Unless you were adopted within the last couple of decades, when 90 percent of adoptions are now open, you may have a closed adoption or an adoption with limited information. If you have a closed adoption, you can’t turn to your birth family for information about your history — but your original birth certificate may provide you with some of the information that you’ve been lacking.
But it can be incredibly difficult for adoptees to access their original birth certificate after adoption, leading to an increased push for legislative changes regarding adoptee birth certificate access. There is still plenty of work to be done to give adoptees the same unrestricted access to their birth certificates that everyone else has.
Here’s what you should know about your adoption birth certificate, and why you may want to find your original birth certificate after adoption:
How Does Your Birth Certificate Change When You Are Adopted?
For those who are unfamiliar with adoption, there are two birth certificates issued to adoptees; the original birth certificate and the amended birth certificate.
Your original birth certificate lists your birth parents and is issued upon your birth, while the amended birth certificate lists your adoptive parents and is issued after an adoption is finalized. Sometimes adoptive parents will rename their child, so the original birth certificate may also list the name given to an adoptee by their birth parents. Other details like birth date or location may be changed on the amended birth certificate, depending on the individual circumstances of your birth and adoption, like if you were adopted internationally.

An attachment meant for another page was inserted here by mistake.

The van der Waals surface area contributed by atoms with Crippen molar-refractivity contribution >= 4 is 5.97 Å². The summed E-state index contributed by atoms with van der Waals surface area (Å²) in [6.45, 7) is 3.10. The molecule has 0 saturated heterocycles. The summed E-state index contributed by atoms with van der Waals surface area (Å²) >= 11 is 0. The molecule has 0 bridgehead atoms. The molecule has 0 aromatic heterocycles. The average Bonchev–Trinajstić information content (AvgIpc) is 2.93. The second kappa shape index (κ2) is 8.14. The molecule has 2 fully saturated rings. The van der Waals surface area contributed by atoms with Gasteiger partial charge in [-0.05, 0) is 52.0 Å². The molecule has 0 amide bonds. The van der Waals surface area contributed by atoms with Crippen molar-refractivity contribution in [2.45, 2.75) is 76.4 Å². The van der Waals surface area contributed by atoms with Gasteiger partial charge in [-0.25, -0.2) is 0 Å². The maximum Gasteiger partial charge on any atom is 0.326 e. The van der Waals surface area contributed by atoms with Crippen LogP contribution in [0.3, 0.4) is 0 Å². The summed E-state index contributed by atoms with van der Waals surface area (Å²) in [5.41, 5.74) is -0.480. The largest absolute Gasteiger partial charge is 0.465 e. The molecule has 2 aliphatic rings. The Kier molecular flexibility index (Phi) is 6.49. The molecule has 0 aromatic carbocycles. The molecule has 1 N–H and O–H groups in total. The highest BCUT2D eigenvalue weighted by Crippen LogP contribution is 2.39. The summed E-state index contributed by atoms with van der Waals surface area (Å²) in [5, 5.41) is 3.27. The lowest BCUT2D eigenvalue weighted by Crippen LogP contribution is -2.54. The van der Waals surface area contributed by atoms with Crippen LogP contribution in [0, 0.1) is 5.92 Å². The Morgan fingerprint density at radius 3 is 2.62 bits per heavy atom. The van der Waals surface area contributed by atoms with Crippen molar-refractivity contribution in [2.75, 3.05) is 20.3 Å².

Many adoptees who do not have access to their original birth certificate wonder, “What happens to original birth certificate after adoption?” After an adoption is finalized, the original birth certificate is sealed, along with the adoption records. Some states seal those records permanently with very few exceptions. Other states allow partial or restricted access of that original birth certificate for adult adoptees after they turn 18, and only nine states offer unrestricted access to your original birth certificate.
Why Might You Want to Access Your Original Birth Certificate?
There are many reasons, both practical and deeply personal, why you might want to obtain your original birth certificate, including:
- The desire to know the names of your birth parents
- Wanting to begin a search for your birth family
- Wanting more information from your adoption records
- Learning your original name or place of birth (if changed after the adoption)
- And more
Particularly for adoptees of closed adoptions, there can be many unanswered questions. Your original birth certificate may not give you all the answers, but it’s certainly a start.
Not all adoptees feel the need to see their original birth certificate, and that’s ok, too. It’s having the legal option to make that choice that is important for adoptees, which is why the increased push for adoptee rights has been instrumental. If you do wish to see your adoption birth certificate, the following information can help you get started.
How to Find Original Birth Certificate Before Adoption
The process of unsealing your adoption records and accessing your original adoption birth certificate can be impossible, or it could be as easy as putting in a request with vital records. Much of it depends on your state laws, unfortunately. This is why many people are working to improve adoptee rights so that adoptees can access their birth certificate after adoption if desired, the same as anyone else.
You can learn more about how to open your adoption records and request to see your closed adoption birth certificate here.